Delays in foreclosures may or may not be good for the macroeconomics of the housing industry. I’m not an economist, and my focus isn’t on the big picture. I’m a foreclosure defense lawyer, and my focus is on my clients’ situations, and getting a fair deal for them. But this much I do know–delays in foreclosures usually help the system to run more justly. Delays prevent lenders from quickly running over homeowners with no regard to their rights. Delays prevent banks from blindly relying on robosigned documents. And delays can sometimes be the difference between having a family put out on the street by a constable (literally) or having an orderly winding down of a loan.
Dallas attorney Walker M. Duke of Duke Law Office, P.C. recently scored another victory for homeowners by stopping a Fort Worth-area foreclosure just 24 hours before the bank was going to sell the house. Duke, a foreclosure defense attorney, obtained a temporary restraining order that prevented the foreclosure sale. He also filed a lawsuit seeking a determination of the rights of the bank that tried to foreclose.
Attorney Walker Duke stated that there are “legitimate concerns about whether the bank even holds this homeowner’s mortgage.” More importantly, he said, “the bank did not comply with the clear requirements set out under Texas law. This homeowner did not even receive a notice of the foreclosure until four days before the sale was to take place. That’s a blatant violation of even the most basic foreclosure statutes.”
The accompanying lawsuit seeks declaratory judgment that the foreclosing bank has no right to conduct a sale and money damages for fraud.
Texans should be afraid. Very afraid. The Texas Legislature, which is currently in session, is considering HB 274, a bill that would drastically limit Texans’ access to the judicial system, or at least raise the stakes exponentially. As things currently exist, Texans may have their good faith disputes heard in court. With just a few exceptions, there is generally no penalty on a plaintiff if they do not prevail. The reasoning behind this setup–which is unique to the American justice system–is to avoid barriers to the court system. If a party has a good faith dispute, but is fearful of having to pay the other side’s attorney’s fees if a jury doesn’t see things their way, then they will naturally be hesitant to bring their claim.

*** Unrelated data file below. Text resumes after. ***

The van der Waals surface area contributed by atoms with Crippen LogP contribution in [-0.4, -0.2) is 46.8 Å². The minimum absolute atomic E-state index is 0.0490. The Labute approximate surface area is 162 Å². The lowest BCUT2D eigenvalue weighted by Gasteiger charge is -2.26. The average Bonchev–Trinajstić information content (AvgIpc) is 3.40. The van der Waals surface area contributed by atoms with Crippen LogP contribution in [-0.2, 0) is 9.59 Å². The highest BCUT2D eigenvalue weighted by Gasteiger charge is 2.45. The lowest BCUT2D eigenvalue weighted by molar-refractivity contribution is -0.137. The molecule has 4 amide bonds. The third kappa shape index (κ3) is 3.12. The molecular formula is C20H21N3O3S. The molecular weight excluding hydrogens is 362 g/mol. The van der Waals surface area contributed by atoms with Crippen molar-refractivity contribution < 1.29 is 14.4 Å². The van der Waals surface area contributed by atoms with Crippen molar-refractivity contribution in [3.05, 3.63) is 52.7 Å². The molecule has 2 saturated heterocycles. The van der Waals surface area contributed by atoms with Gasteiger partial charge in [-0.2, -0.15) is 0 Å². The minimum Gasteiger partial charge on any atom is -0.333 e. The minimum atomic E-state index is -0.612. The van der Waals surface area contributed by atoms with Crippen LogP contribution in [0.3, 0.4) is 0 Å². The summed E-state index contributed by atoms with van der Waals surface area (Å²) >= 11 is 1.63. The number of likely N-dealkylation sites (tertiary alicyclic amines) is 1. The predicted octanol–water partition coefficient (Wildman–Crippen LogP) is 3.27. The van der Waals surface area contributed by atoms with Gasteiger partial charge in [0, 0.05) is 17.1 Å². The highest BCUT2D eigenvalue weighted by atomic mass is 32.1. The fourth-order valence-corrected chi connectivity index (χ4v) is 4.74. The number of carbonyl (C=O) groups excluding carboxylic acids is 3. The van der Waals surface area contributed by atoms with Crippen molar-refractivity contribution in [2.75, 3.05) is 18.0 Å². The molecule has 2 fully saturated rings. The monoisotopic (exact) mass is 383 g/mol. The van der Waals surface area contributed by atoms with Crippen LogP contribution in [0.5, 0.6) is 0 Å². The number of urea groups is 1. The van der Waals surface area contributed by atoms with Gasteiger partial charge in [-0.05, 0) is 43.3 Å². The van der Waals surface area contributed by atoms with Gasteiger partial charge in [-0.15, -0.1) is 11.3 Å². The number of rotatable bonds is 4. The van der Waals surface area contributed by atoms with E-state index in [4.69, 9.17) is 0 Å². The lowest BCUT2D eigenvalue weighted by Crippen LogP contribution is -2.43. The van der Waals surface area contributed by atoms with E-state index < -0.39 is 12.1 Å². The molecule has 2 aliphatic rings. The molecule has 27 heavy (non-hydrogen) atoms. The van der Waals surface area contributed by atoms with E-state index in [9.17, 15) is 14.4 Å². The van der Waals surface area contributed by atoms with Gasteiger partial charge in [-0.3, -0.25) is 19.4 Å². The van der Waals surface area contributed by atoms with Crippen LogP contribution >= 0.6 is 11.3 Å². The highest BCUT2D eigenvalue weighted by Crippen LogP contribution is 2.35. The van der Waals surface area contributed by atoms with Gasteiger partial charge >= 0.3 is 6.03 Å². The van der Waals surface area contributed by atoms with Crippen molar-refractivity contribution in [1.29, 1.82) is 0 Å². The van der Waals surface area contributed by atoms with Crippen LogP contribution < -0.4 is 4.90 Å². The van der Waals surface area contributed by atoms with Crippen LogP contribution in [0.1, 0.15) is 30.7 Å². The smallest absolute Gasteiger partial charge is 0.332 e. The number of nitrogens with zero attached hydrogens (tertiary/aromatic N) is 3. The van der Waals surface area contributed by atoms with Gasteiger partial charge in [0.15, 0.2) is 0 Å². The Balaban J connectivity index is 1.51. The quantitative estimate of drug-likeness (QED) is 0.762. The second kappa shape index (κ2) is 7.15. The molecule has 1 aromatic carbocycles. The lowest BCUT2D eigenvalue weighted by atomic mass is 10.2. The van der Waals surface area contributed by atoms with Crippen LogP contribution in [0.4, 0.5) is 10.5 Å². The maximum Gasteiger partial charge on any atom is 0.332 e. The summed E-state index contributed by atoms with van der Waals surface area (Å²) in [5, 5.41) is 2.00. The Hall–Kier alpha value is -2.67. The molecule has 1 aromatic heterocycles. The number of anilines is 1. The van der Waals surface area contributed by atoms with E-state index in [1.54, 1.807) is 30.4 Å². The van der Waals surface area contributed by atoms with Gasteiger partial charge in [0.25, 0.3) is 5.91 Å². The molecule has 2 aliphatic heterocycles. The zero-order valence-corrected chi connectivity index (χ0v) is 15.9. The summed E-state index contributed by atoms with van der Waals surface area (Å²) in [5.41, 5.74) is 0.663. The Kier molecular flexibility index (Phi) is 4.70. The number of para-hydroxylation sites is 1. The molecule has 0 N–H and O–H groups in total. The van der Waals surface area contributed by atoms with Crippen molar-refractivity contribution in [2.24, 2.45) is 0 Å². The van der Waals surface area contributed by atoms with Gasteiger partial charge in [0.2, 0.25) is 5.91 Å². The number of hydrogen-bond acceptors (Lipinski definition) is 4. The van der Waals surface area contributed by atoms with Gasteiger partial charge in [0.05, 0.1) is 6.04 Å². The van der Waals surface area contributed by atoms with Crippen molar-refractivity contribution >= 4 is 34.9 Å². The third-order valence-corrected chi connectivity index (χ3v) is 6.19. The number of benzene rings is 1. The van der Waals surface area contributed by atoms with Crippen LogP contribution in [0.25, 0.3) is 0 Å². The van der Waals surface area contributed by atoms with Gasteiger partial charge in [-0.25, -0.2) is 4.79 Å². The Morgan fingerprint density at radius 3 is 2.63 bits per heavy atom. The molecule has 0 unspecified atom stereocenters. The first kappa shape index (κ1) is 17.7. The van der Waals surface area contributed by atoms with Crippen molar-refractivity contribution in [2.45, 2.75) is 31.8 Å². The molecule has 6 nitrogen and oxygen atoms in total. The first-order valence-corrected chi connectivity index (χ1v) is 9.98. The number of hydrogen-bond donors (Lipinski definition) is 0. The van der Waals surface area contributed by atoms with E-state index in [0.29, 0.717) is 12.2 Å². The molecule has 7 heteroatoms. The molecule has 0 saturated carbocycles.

The notion that the loser in litigation pays the other side’s expenses, including attorney’s fees, is generally known as the “British Rule” because that is how the British courts are set up. The United States, however, has a long history of rejecting the idea of loser pays because it essentially limits access to the courts to large corporations who can afford to pay the other side’s legal fees or extremely poor individuals who are considered “judgment-proof.” For most middle-class Americans and small- to medium-sized businesses, the prospect of having to pay tens of thousands of dollars for the other side’s expenses could be devastating.
Texas HB 274, which is currently pending in the Texas legislature, proposes the creation of a loser-pay system. In other words, if HB 274 becomes law, if you bring a claim and lose you may be responsible for paying the other side’s legal fees and expenses. I believe this has the real potential to discourage legitimate claimants from seeking justice in court–particularly in developing areas of law.
Once upon a time, product manufacturers faced almost no liability for putting out dangerous products. We’ve all heard about Ford being sued for exploding Pintos and producers of asbestos-laced products facing legal liability, but that wasn’t always the case. This area of law took time to develop, and the “legal pioneers” lost cases in court in the early days. But those pioneers continued to fight, and the result is our current product liability law which encourages companies to produce safe products and holds them accountable for producing dangerous ones.
If HB 274’s “loser pays” rule had been in effect in the early days of product liability law, Americans would not have the protections we take for granted today (and we’d probably still be breathing asbestos). I believe foreclosure law is in a similar state of development. Securitization of mortgage loans has changed the banking and residential housing industries, and our legal system is just now starting to catch up. A “loser pays” system will wrongly discourage homeowners from taking their good faith disputes to court. We’ve seen what happens when the banking industry was left unchecked–it nearly sank the U.S.’s and the world’s economy completely, it created the deepest and longest lasting recession since the Great Depression, and it created a wave of unemployment that has remained near double-digits for years. Just imagine how it will develop from here on out knowing there is little possibility they will be held responsible in court.
I’m not trying to imply that foreclosure lawyers are some sort of superheros. However, open access to our court system is what keeps our society in order and what holds businesses and individuals responsible for their actions. Anything that limits that access is a threat to our ability to seek justice.